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Why are pregnant women in prison?

Why are pregnant women in prison?


Oakdale Trust




Birth Companions


Dr. Geraldine Brown (CAWR), Rona Epstein (Honorary Research Fellow, Coventry Law School), Maria Garcia de Frutos (Midwifery Lecturer, University of London)


June 2020 - June 2022

CAWR Theme

Community Self-Organisation for Resilience

Sustainable Development Goals

Sustainable Development Goals logo.

No poverty logo.

Reduced inequalities logo.

Peace, injustice and strong institutions logo.

Pregnant woman silhouette behind bars.

Why are pregnant women in prison?

Our aim was to gather evidence from women who had been pregnant in prison about the realities of their experience and, with this evidence, to ask whether pregnant women should ever be sent to prison or whether alternatives should always be sought.

Project Overview

The aim of this study is to find out why pregnant women spend time in prison, on remand, on recall from licence conditions and on sentence. Research shows that women very rarely commit violent or serious crime, and very few women present any kind of danger to the public. Research also identifies that pregnant women are especially vulnerable and in need of extra care – so this raises critical questions about the incarceration of pregnant women.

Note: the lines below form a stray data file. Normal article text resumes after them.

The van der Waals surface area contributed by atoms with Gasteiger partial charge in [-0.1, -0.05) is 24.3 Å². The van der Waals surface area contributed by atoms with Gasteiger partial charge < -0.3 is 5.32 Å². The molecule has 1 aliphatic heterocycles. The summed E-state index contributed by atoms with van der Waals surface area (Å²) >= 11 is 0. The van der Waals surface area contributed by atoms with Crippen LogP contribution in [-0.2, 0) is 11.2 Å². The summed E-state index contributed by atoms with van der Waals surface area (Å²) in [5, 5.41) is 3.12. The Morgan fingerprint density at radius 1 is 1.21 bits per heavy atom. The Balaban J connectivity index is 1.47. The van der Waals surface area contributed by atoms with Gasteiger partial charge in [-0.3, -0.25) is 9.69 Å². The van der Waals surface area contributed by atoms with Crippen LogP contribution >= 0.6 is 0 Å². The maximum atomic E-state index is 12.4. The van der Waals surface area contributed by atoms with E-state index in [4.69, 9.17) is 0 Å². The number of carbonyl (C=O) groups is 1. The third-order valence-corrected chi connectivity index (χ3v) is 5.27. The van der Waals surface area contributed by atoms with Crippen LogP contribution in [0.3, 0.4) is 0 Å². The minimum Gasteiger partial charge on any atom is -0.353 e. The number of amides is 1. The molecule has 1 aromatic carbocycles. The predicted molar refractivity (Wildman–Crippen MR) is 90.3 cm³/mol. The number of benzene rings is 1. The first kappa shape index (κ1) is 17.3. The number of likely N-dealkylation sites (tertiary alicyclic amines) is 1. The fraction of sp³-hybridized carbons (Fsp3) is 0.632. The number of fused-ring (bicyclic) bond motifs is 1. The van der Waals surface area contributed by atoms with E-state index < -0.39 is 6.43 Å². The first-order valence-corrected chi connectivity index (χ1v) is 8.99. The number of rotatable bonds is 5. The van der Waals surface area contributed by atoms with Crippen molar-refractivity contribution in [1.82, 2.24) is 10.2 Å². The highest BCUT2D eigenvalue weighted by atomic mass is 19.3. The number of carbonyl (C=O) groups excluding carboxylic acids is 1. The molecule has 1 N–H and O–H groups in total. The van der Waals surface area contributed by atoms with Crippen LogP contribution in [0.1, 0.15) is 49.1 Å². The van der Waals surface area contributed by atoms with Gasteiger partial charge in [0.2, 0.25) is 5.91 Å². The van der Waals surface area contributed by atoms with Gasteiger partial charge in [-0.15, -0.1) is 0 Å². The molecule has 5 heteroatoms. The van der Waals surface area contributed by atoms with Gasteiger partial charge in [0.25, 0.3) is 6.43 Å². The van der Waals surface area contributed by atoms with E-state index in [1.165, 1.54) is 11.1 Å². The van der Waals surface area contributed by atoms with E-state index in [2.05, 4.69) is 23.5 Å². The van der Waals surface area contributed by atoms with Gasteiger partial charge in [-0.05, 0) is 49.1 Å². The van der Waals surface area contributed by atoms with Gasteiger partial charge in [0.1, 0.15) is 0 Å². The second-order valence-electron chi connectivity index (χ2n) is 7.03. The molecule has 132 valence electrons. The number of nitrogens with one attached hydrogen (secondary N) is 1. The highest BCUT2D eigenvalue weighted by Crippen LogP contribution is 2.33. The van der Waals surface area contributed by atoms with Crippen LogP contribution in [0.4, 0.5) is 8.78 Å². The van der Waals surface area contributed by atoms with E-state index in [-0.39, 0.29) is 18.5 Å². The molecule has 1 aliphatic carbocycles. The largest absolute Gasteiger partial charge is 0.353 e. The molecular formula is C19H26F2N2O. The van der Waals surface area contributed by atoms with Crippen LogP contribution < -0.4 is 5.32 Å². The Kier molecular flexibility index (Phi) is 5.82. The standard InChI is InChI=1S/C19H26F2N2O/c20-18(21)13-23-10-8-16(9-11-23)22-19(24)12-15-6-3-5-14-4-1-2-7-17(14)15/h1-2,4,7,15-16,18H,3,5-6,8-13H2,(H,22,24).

Whilst, there have been a number of studies carried out in the UK, which examined issues such as their care (or lack of care) and the health and the experiences of pregnant women and mothers, the aim of this study is to address a gap in knowledge in relation to examining why pregnant women are sent to prison.

Project Objectives

  • To examine pregnant women’s experiences of receiving a custodial sentence.
  • To examine the processes leading to pregnant women being sent to prison, on sentence, on remand and on licence recall.
  • To examine the court process leading to a decision to impose custody.
  • To examine if the criminal justice process gives consideration to factors such as pregnancy and motherhood.


The link between the issues of poverty, deprivation and social exclusion are coming to the attention of the criminal justice system. This study aims to increase public understanding of how our judicial system leads to vulnerable pregnant women spending time in prison, often before conviction, while on remand, or after conviction for minor offences. Ultimately, working with others such as Women in Prison, we hope to influence the decision-making process, with the aim of having fewer custodial sanctions and greater community-based sanctions for dealing with pregnant women and mothers.


 Queen’s Award for Enterprise Logo
University of the year shortlisted
QS Five Star Rating 2023